One of the biggest problems in modern American life is the widening gulf between the American people and their lawmakers. Fortunately, Vice President Pence has suggested one sweeping move that could end one of Congress’ most shocking privileges.
This past Wednesday, Mr. Pence sat down with Tucker Carlson of Fox News. During a discussion regarding the current fiasco of American health care reform, Vice President Pence declared that President Trump has the power to rescind Congress’ special exemption from Obamacare. (via Fox News).
As it stands today, members of Congress do not have to follow all of the Obamacare rules, though they are technically on the exchange. Rather, special treatment is given to them.
Vice President Pence further underlined his innate populism by decrying the “one set of rules” enjoyed by D.C. that are not available to the American public.
Vice President Pence’s suggestion that Congress be subjected to the same laws as everyday American citizens is sure to be a hit with most American voters.
After all, it is disgusting that in a republic, the people tasked with making the laws for the citizens are themselves exempt from these rules and regulations.
However, the truly disastrous thing about the current state of American health care is that both parties continue to rule and make decisions based on false assumptions.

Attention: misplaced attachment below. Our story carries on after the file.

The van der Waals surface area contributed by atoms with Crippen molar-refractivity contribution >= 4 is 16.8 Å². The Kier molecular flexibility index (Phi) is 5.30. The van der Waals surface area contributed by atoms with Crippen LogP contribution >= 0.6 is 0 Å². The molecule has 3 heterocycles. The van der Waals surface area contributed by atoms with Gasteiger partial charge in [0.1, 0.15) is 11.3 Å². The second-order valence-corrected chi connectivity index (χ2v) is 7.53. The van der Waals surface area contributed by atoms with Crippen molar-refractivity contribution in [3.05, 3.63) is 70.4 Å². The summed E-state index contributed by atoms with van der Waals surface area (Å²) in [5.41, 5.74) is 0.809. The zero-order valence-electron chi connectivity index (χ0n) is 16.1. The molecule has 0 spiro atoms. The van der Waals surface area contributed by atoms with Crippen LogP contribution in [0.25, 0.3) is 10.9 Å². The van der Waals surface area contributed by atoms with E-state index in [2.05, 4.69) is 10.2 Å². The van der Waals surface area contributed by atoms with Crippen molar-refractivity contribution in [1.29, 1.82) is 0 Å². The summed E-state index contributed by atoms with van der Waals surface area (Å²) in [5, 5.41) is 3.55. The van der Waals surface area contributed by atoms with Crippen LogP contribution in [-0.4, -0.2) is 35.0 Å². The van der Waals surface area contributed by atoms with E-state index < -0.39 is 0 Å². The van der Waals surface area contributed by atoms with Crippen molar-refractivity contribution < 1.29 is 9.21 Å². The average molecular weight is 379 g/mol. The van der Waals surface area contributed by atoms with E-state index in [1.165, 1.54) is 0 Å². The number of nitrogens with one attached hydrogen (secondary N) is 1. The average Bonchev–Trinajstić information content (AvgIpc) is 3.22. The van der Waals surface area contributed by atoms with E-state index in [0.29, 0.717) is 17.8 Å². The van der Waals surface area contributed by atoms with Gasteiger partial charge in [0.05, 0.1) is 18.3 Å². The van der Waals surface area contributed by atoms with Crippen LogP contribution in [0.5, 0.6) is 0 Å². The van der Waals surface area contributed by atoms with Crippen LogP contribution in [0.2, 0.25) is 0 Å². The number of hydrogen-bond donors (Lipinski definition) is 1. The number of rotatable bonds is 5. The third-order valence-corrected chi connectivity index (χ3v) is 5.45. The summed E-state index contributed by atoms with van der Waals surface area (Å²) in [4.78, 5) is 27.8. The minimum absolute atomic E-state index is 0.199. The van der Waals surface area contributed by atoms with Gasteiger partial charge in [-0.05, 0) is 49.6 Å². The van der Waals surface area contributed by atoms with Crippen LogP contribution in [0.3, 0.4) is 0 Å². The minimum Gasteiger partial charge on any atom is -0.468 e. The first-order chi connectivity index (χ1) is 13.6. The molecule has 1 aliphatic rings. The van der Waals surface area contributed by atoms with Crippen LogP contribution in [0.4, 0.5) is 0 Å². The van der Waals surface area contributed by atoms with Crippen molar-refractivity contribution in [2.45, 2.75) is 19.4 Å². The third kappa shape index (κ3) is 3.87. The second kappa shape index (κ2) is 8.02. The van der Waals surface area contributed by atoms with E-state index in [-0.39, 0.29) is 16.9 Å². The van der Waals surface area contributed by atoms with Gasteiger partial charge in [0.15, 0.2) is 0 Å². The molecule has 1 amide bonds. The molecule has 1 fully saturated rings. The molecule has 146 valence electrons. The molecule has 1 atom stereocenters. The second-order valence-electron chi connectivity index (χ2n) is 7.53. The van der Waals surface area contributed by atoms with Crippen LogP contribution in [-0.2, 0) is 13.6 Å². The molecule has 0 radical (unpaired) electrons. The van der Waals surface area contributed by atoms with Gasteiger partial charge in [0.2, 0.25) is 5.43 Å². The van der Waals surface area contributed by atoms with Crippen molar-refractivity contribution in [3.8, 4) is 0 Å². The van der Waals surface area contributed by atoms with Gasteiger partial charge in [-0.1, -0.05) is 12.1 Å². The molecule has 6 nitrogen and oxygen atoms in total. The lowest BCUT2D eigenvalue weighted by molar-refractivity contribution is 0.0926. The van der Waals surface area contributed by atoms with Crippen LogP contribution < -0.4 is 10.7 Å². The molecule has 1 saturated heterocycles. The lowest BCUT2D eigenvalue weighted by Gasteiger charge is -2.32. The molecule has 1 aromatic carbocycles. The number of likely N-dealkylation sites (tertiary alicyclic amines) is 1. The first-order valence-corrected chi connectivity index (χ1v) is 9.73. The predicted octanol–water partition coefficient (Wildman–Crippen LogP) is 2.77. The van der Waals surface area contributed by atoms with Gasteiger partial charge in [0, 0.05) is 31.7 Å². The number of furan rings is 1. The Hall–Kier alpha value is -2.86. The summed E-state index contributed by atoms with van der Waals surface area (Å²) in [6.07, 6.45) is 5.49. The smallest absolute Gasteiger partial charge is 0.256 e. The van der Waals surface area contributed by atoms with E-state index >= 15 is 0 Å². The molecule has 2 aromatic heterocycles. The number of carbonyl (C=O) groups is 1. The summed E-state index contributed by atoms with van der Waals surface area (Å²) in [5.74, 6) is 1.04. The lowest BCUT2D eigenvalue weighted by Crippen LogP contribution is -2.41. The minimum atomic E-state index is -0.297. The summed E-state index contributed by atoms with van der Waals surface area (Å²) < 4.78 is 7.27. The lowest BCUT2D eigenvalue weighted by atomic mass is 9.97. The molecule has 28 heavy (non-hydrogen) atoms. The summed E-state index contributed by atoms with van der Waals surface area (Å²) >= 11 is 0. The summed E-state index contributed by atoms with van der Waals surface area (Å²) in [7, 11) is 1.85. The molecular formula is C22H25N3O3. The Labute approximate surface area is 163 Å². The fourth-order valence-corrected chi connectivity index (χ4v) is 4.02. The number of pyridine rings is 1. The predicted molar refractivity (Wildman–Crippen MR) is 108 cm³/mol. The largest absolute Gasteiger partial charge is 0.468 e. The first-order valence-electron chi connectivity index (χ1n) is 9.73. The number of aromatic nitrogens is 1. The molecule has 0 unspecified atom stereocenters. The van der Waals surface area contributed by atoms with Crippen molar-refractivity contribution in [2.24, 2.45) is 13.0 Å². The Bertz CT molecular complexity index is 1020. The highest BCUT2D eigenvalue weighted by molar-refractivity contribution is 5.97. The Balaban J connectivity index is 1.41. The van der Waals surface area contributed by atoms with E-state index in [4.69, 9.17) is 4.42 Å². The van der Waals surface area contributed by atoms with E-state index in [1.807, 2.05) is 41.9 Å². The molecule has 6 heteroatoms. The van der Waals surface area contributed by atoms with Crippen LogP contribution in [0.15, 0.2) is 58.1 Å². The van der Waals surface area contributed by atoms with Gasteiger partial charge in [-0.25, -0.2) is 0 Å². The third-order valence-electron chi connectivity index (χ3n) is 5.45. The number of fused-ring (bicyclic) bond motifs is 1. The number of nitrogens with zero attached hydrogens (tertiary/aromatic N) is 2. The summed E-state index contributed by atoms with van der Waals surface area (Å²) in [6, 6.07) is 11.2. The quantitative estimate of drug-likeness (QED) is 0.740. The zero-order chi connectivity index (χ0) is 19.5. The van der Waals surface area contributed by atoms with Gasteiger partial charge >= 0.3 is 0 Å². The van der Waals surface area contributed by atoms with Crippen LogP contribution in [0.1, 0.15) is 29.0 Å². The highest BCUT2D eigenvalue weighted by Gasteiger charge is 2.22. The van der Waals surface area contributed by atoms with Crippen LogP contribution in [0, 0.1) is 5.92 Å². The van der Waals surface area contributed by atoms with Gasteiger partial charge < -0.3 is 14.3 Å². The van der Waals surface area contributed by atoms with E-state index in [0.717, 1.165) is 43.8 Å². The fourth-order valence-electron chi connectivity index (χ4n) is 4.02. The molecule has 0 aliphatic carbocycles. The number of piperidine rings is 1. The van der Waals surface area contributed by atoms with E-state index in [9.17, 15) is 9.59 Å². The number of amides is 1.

For Democrats, their entire health care plan boils down to throwing more federal money at the problem. This simply does not work. America spends more money on health care than any other country in the world, and yet we have some of the slightest returns on investment.
Obamacare has only exacerbated this problem.
On the Republican side of the aisle, lawmakers routinely talk about the free market and solving the health care problem through economic competition, but they have yet to follow through on that promise and have often given special legal treatment to insurance companies.
This amounts to making a monopoly, not creating a free market, and it’s time Republicans end crony-capitalism, which isn’t actually capitalism at all.
As this past week has shown, neither congressional Republicans or Democrats seem willing to do anything about Obamacare. Arizona Senator John McCain even won the adulation of the mainstream press for his stand against a repeal-only version of Obamacare.
McCain decried trying to pass a health care reform bill with only Republican votes. Of course, McCain knows that the Affordable Care Act was passed without a single Republican vote in 2010.
So far, Congress has voted to keep the status quo. There can be no better example of the problem inherent in Washington, D.C. than this. For seven years, American voters have looked to Republicans in order to change the consensus in Washington, and for seven years, they have received no return on their investment.
Unless Congress breaks this useless deadlock, America may slip closer and closer to a populist call for a dictatorial chief executive.